Sharpless, B. A., & Barber, J. P.  (2009).  The Examination for Professional Practice in Psychology (EPPP) in the era of evidence-based practice.  Professional Psychology:  Research and Practice, 40.

 

PAUL STRAND

I am interested in native language and ethnicity as a factor in the social and academic development of children. Consistent with this objective, we explore differential outcomes for preschoolers from Spanish- and English-speaking homes that participate in structured learning environments. Results of our investigations suggest differences in how the two groups make sense of emotionally powerful stimuli, how they participate in small-group learning activities, and how teachers evaluate them. Such differences may account for differential educational outcomes across ethnic groups. These investigations are in the service of developing instructional curricula that improve the social and academic performances of preschoolers at risk for school failure.

Relevant Papers:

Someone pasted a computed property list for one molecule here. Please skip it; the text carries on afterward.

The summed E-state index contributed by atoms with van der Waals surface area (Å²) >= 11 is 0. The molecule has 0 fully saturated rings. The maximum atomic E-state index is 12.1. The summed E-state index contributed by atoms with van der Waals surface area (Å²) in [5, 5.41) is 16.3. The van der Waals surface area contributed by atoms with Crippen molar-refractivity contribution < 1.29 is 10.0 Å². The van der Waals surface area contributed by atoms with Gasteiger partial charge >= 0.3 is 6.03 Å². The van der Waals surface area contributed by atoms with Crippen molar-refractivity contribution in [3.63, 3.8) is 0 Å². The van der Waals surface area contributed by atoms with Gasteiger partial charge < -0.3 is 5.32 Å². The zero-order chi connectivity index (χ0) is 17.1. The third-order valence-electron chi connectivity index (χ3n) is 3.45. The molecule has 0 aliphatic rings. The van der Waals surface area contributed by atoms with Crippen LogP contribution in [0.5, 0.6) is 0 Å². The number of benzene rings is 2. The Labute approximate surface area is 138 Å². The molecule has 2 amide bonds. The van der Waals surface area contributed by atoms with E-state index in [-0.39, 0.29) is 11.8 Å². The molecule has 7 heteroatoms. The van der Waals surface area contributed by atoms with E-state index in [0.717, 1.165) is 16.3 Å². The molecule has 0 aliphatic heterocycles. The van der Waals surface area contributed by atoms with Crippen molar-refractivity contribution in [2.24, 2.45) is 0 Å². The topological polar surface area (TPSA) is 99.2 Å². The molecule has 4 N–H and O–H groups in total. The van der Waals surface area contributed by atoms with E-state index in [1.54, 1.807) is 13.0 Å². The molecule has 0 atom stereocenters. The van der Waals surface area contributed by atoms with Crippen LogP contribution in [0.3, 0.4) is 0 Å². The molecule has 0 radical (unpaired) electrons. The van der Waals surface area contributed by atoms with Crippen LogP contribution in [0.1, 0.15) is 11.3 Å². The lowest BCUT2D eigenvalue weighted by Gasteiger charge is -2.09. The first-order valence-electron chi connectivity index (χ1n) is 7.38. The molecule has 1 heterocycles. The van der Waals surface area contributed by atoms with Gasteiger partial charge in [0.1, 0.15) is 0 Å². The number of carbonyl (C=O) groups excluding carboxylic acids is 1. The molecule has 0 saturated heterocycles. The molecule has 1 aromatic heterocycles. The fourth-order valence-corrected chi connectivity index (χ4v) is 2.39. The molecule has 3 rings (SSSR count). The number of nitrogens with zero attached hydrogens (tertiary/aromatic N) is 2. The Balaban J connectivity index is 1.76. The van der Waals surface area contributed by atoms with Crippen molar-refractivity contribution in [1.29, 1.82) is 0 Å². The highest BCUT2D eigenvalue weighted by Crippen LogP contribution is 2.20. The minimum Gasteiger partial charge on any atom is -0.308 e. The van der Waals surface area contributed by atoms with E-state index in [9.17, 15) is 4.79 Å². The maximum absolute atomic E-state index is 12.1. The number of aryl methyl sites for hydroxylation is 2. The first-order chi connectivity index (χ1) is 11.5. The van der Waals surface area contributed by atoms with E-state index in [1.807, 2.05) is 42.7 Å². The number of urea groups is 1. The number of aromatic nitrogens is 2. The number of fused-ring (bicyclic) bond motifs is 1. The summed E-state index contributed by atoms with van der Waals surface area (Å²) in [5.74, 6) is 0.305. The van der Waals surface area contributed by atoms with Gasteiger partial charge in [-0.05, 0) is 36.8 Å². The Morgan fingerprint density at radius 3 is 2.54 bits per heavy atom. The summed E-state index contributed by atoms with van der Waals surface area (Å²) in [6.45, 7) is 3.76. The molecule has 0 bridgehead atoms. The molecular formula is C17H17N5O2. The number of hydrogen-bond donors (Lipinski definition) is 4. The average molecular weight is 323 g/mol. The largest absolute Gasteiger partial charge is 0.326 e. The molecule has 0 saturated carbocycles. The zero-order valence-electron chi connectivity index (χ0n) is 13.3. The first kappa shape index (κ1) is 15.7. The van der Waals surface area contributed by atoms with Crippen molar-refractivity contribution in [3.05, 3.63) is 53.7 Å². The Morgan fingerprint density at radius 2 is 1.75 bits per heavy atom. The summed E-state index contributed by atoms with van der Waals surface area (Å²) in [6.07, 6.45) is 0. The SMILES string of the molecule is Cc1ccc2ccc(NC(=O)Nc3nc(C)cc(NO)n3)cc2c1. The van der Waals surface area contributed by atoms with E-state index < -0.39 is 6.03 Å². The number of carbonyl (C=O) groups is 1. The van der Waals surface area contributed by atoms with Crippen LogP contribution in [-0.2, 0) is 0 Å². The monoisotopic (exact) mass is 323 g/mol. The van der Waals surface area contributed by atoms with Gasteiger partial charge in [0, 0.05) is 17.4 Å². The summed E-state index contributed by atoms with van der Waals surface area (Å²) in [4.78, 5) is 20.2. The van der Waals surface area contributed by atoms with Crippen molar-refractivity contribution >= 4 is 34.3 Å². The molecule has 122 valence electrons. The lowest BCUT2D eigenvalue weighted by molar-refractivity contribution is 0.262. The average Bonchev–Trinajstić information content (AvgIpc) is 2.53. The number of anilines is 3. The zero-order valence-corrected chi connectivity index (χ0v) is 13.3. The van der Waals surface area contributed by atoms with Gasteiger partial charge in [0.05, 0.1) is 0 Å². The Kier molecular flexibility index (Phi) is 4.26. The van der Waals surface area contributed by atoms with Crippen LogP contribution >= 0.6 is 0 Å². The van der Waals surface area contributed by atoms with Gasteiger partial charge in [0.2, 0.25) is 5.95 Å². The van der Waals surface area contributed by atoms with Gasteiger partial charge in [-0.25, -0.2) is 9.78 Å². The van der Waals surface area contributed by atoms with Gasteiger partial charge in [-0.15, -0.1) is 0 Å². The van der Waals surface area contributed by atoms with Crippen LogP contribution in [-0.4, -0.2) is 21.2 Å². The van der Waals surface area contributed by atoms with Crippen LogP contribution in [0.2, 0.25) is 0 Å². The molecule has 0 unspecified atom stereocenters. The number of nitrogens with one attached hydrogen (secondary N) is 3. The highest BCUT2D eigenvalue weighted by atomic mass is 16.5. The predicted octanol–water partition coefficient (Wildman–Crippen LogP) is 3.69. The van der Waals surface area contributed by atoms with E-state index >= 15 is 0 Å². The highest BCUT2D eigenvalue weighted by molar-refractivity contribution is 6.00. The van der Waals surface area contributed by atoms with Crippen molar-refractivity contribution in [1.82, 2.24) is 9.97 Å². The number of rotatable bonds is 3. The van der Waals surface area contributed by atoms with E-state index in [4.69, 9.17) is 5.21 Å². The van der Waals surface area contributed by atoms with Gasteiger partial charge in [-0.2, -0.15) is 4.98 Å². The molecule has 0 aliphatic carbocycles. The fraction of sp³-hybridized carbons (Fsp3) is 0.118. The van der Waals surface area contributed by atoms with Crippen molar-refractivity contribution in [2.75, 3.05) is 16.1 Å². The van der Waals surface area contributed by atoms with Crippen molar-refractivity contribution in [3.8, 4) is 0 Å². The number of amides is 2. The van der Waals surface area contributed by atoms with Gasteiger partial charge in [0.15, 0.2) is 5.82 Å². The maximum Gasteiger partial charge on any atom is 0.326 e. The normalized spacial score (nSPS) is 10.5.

Strand, P.S., Cerna, S., Downs, A. (2008). Shyness and Emotion Processing Skills in Preschoolers: A 6-month Longitudinal Study. Infant and Child Development, 17, 109- 120.

Downs, A. Strand, P., & Cerna, S. (2007). Emotion Understanding In English- and Spanish-speaking Preschoolers Enrolled in Head Start. Social Development, 16, 410-439.

Strand, P.S., Cerna, S., & Skucy, J. (2007). Assessment and decision-making in early childhood education. Journal of Child and Family Studies, 16, 209-218 Downs, A. & Strand, P.S. (2006). Using assessment to improve the effectiveness of early childhood education. Journal of Child and Family Studies, 15, 671-680.

Heading using the h3 tagggg

Lorem ipsum dolor sit amet, consectetur adipisicing elit, sed do eiusmod tempor incididunt ut labore et dolore magna aliqua. Ut enim ad minim veniam, quis nostrud exercitation ullamco laboris nisi ut aliquip ex ea commodo consequat. Duis aute irure dolor in reprehenderit in voluptate velit esse cillum dolore eu fugiat nulla pariatur. Excepteur sint occaecat cupidatat non proident, sunt in culpa qui officia deserunt mollit anim id est laborum.

Department of Psychology, Washington State University, Pullman WA 99164-4820, 509-335-2631, Contact Us